Re: virus: Memetical Axioms

Brett Lane Robertson (
Sun, 21 Sep 1997 16:37:46 -0500


If you draw memes controling you and I draw you controling memes...what does
that have to do with what memes do?


At 11:35 AM 9/21/97 -0700, you wrote:
>On Sat, 20 Sep 1997, Brett Lane Robertson wrote:

>> And as for Brett's response, about how memes can control us if we control
>> memes--Since our minds *are* our memes (in combination with innate
>> features), the two statements are not contradictory. They are two
>> different ways of looking at the same thing. The whole makes decisions on
>> what parts to include, and those parts affect the decisions the whole
>> makes. (Eva)

>> List,

>> There are not two ways of looking at one thing. There is one way of looking
>> at one thing and an infinite number of incorrect or partially correct ways
>> of looking at something. I do agree, however, that "the whole makes
>> decisions on what parts to include" and that *can* demonstrate how "we" can
>> control memes *if we are the whole*. I guess the assumption is (like you
>> said) "we are not solely memetic creatures." I have questions as to whether
>> we control memes or if memes control us; but, if we can manipulate memes and
>> predict their effects--even if we can not control those effects--then that
>> is sufficient for experimentation. (like saying we can manipulate a tiger
>> but not control the tiger).

>> Brett

>There are always multiple ways of looking at a given situation or object,
>and some of them will be more useful for specific circumstances than
>others. If you want to claim that there is some ultimately True way of
>looking at things, okay, but then I will maintain that that isn't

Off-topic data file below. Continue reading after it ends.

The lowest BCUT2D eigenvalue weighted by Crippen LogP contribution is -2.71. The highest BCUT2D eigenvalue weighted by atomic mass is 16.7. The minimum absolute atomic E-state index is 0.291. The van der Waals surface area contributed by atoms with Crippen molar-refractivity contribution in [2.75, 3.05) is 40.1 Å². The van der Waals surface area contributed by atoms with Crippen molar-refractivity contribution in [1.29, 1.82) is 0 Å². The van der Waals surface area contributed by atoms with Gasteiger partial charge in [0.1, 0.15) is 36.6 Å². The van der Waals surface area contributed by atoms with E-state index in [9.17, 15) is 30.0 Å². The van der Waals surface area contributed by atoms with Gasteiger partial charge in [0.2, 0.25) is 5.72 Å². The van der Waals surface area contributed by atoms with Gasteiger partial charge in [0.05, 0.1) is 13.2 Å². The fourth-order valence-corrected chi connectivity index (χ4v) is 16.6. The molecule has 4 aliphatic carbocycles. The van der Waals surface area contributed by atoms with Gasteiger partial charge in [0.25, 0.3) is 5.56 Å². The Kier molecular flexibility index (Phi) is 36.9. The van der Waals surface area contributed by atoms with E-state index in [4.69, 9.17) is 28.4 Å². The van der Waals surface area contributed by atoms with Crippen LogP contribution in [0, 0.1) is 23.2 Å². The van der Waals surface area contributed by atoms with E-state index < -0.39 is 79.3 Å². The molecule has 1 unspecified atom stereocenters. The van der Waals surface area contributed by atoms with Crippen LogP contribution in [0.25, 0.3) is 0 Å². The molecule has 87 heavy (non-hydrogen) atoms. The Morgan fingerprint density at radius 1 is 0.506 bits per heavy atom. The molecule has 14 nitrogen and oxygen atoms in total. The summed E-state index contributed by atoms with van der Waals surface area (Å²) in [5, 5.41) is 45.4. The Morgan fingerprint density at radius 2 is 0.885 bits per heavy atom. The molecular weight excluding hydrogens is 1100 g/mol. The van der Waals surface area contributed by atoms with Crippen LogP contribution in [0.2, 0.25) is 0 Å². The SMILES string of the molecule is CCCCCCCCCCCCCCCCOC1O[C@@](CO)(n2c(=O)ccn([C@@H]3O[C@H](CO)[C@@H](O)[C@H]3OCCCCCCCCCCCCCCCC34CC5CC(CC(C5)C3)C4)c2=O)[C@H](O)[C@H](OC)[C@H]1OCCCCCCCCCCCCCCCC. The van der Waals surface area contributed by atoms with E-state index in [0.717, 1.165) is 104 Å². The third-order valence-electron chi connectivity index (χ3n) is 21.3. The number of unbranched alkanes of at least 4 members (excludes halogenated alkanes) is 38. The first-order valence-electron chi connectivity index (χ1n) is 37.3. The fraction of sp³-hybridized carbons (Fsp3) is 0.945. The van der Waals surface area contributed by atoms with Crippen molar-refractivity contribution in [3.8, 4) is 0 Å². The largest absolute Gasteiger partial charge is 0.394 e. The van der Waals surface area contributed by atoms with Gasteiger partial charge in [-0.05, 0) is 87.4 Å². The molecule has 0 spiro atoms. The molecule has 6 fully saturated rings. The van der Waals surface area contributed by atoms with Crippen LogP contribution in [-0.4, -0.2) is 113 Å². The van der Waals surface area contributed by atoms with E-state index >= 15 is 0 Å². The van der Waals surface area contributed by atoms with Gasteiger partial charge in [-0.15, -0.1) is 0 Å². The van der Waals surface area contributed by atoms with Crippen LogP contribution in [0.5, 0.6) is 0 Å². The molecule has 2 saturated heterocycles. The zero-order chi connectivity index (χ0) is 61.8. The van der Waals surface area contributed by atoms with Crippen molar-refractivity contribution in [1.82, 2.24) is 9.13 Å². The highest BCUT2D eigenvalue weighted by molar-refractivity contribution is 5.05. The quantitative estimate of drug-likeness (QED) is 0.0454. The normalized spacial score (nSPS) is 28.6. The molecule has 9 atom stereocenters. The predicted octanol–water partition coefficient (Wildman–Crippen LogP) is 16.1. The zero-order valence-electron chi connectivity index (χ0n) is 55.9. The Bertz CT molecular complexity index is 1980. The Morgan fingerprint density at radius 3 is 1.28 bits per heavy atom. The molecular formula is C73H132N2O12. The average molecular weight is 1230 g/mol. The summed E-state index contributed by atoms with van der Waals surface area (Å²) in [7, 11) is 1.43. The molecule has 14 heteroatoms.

>something we can actually achieve, only a useless Platonism.

>If I'm looking at a ball and claim it's black, and you look at it and
>claim it's white, and someone else says, "well, it's actually half black
>and half white, you guys are just looking at it from opposite sides", does
>that mean the third person's view is the correct one? In some senses it
>is. But not if I'm trying to draw the ball realistically from where I'm
>sitting. If I draw the ball while trying to use the third person's point
>of view, at best I'll end up with a cubist still life, at worst an
>incoherent mess (depending on your attitude toward cubism, this might not
>seem like much of a range). Their perspective is not useful for my
>purposes, however accurate it might be about the nature of the ball as a
>whole. In fact, attending too much to what they know (rather than what
>they can see) about what they're looking at is often a problem for
>beginning artists. They try to draw more than they can actually see, and
>thus end up *mis*representing the object. So what happened to the Truth?


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